For the second time on record, saxophonist John Butcher and modular synth player Thomas Lehn draw something unexpected and exceptional from a singularly gifted pianist. Last time around it was John Tilbury, this time it’s Mathew Shipp.
Butcher and Lehn were obviously in their element with AMM pianist Tilbury on 2010’s Exta, a set of dark and caliginous brooding balanced by moments of purely musical refinement on which Tilbury tuned into his partners to radically transformative effect.
Butcher first played with Matthew Shipp when the American pianist requested his company during a London residency. I noted at the time that the two weren’t obviously well matched⏤Shipp’s playing is typically bold and expressively dramatic, while Butcher’s focus is more on the grain of timbre and texture⏤and their duet was a qualified if “heroically compelling” success. Four years on they’ve achieved a much more satisfying accommodation and boom!, Tangle (Fataka) is the standout album of 2016 in my book, across the board.
The 43 minute set was recorded live at Cafe Oto in February 2014. Shipp gets the main set⏤titled “Cluster”, and considerately divided into three indexes⏤underway with uncharacteristically bright and rhapsodic style while Lehn conjures up a vinyl loop musical heartbeat. As this underpinning dissolves into abstraction Shipp sounds increasingly unrecognisable, playing brittle single note patterns that Lehn refracts through processing. Butcher joins in, wrapping his partners’ playing in a warm burr, then becomes agitated as Lehn turns to gameboy bleeps and Shipp essays some jaunty abstractions, then slips into a briefly bouncy vamp that soon grows martial and insistent. Butcher,meanwhile, ranges through liquid streams of circular breathing to hollow bell rasping and expressionistic popping and percussive sounds.
After eight minutes of flux Shipp relaxes, and the performance slips into calmer waters. Butcher’s careful feedback and Lehn’s raw signal noise create a muzzy aural smog, but before Shipp re-enters, playing now in a boldly, fluently lyrical style I’ve never heard from him before, Butcher plays a superb, echoic tenor solo.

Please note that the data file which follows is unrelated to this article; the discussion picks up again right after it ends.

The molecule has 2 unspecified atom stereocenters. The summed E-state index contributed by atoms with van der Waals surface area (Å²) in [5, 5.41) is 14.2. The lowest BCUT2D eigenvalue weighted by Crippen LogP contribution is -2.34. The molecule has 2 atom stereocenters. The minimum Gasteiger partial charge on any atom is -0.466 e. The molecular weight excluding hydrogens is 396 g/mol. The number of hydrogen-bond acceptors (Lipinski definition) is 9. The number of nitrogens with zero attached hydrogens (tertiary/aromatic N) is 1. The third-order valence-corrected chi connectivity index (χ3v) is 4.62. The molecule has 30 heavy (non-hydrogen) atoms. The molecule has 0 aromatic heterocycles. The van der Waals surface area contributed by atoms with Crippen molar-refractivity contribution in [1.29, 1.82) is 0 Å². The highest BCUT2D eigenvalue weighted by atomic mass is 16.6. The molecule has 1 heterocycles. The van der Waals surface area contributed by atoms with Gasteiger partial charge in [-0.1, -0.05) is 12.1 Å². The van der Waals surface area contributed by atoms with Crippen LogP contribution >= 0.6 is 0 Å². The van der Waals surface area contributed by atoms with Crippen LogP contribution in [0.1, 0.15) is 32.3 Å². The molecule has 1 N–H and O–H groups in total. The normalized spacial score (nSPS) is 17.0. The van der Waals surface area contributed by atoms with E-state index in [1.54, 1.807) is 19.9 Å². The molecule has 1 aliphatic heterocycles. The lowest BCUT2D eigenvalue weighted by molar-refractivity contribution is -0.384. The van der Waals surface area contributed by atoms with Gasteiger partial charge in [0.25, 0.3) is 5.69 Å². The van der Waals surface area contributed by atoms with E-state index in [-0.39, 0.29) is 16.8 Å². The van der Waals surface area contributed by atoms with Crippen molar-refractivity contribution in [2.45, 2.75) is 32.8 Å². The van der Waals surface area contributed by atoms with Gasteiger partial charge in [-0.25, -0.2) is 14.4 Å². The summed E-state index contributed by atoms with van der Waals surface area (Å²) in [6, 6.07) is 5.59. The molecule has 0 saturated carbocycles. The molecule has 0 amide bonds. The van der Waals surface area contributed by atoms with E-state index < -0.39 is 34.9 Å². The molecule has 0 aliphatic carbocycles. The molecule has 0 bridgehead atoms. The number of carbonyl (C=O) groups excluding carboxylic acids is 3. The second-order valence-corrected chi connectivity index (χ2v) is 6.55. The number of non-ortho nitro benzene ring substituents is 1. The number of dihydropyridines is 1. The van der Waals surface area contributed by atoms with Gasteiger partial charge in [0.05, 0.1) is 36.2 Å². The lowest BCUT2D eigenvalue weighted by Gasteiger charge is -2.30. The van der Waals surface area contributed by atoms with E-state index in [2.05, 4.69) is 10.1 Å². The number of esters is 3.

When Lehn runs interruption with surging interjections of hiss and crackle, the others’ rejoinder is a stream of fast, concise phrases that they stretch out, pushing the bounds. Lehn plays along, tweaking the others’ inputs and channels their energy into a more subdued passage of synth-ghosted pianism. This is unexpectedly classicist, but soon contorts into a noise duet behind a garrulously extrovert passage of saxophony from Butcher.
The ideas are flowing thick and fast, with everyone at the top of their game and perfectly in sync. There’s a raw vitality to the performance, and the music is unabashed and direct in channeling relatively conventional lyricism: Tangle is supremely listenable, and should grab listeners who usually find improvised free music elusive, as well as devotees like me who will lap this up.
“Cluster”‘s third index is more settled at first, despite Shipp’s waves of ominously stentorian lower-register ostinato as Lehn detonates charge after charge of vivifying electroacoustic energy. Lehn then shifts his focus to subtle textures and background processes, while Shipp and Butcher re-combine with renewed zeal. Shipp vents his vigour in compulsive, percussive release while Butcher rips into some ferocious saxophony, sounding not unlike John Zorn in extremis, rocking up to a common elevated plateau for a vigorously dynamic three-way improv with a beautifully modulated resolution.
Presumably hyped at this point, the trio summon more energy for a six minute encore, “Tiefenschärfe”, which has Butcher on point, on tenor sax, picking his way methodically through Lehn’s synth gloaming. When Shipp takes over he plays curt, aphoristic repetitions that Lehn gleefully diffracts through processing and primps with glitch. Butcher comes back in raw-toned on close-mic’d soprano before an alchemical conclusion.
This is thrilling, peerless stuff, played with vivacity and animation. I was at the concert, and in my diary I jotted down a rare post-gig note that reads simply “!!!! f******k”, but I’d forgotten it was quite this good. Kudos to Butcher, Lehn and Shipp for their mix, and to all involved.
John Butcher saxophone, feedback; Thomas Lehn analogue synthesizer; Matthew Shipp piano.
Buy Tangle direct from Fataka.